The morality of persuasion

As it turns out, the purpose of advertising is not so much to inform, as it is to persuade. Advertisers want us to do something that we might not have done on our own. Perhaps they want to persuade us to buy their product instead of the competitor’s, or perhaps they want us to create desires in us to buy products that we didn’t even think we wanted at all. There are a few moral questions to ask about advertising, once we see what it’s really about.

When is it permissible to persuade? Are there cases when it would be morally wrong to try to influence someone to do what you want? If there are some times when persuasion amounts to something more like manipulation, and if you think manipulation is wrong, then ads like that might be impermissible. I’ll consider three possible ways that advertising might be morally problematic.

Kantians hold personal autonomy in high regard. It’s the thing that makes persons morally significant, and it’s what we use to choose whether we act out of duty, or out of some other (less morally praiseworthy) motivation. If ads, as Arrington suggests, really do aim to control us, then advertisers are out to hijack our autonomy. On the view of Kantian ethics, persons (who have autonomy) are to be respected. They shouldn’t be treated as means, for example. But advertisements, if they really do create what Arrington calls “alien” desires, which originate outside of us (in the minds of advertisers) then ads would seem to do exactly that. Advertisers, if they aim to create desires in people that would motivate those people to buy a product that they never would have bought on their own, are treating people as a means to make money. If I convinced you that you needed to buy a book in order to better understand this course (let’s assume that this claim may be true, but is not necessarily true), and it just happened that the book was written by me—so I stand to make a profit from your purchase of it—then it seems like I am using you as a means to make myself some money. If you never would have wanted the book (even if you had known it existed already) and I persuaded you to buy it, then the desire for you to buy the book seems like it came from me, not from you. It seems like I have used you. For a Kantian, that’s not okay.

Utilitarians don’t have any problem using people as long as the consequences come out for the better. But what if they don’t? Surely there are ads that persuade people to buy things that harm them, such as unhealthy food. This is particularly true of children’s breakfast cereal. Many of those products do more harm than good to children’s health, but they are persuaded to want them through advertising. In other cases, there may be ads that persuade someone to buy a product that they don’t need, so the harm is not to their health, but to their finances. Everyone has at one time or another bought a product that turned out to be junk. I’m not saying their money was stolen from them, but it was certainly wasted, and they would have been better off not having bought the thing in the first place. In some small way, they were harmed by the advertising that persuaded them to buy it. There are still other cases we could imagine in which someone buys an inferior product because they were persuaded by ads, when if left to their own devices, they would have bought a competing, higher quality product and their life would go a little better. These are small harms, to be sure, but if the consequences of ads include harming people, then there may be reason to think that they are (in these cases) morally impermissible.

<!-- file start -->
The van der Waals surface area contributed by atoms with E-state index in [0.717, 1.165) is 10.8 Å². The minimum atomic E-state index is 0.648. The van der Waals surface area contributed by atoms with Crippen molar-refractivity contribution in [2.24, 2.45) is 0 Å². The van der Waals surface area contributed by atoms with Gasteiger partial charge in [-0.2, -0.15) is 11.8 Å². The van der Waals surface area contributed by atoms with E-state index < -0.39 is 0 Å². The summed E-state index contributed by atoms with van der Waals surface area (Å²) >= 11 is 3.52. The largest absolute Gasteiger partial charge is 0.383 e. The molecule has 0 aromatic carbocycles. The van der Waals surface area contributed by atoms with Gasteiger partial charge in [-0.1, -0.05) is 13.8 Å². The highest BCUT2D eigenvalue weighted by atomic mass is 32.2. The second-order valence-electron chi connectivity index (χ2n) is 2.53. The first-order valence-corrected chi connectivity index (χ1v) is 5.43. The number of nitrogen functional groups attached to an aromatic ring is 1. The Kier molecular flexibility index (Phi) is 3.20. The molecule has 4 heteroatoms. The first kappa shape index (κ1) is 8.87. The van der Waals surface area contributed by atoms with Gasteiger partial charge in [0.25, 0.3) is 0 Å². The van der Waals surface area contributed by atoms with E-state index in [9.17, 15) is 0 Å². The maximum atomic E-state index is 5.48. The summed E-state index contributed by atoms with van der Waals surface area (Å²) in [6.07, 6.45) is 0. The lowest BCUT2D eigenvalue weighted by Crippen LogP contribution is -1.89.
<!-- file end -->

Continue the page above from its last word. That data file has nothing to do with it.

Virtue ethicists measure morality by the quality of one’s character. Considering both the harm problem and the autonomy problem, would a virtuous person persuade people to do things that harm them, or persuade people to do what is in his own interest, rather than what is in those peoples’ interest? If a virtuous person wouldn’t do those things, then a virtuous company wouldn’t either.

Lastly, if you think that there is something wrong with creating a consumerist culture, one where people become psychologically dependent on brands and products of their own sense of identity, then there must be something wrong with advertising—at least in its present form. Consumerism could not exist with out branding advertising. Ads don’t just facilitate identification with brands, that’s how they work. That’s their purpose, and that’s what makes them effective. They exist for no other purpose. Advertisers create this culture of consumerism through their ads. If a consumer culture is a bad one, then the blame for facilitating—even encouraging—that kind of culture rests squarely at the feet of advertisers.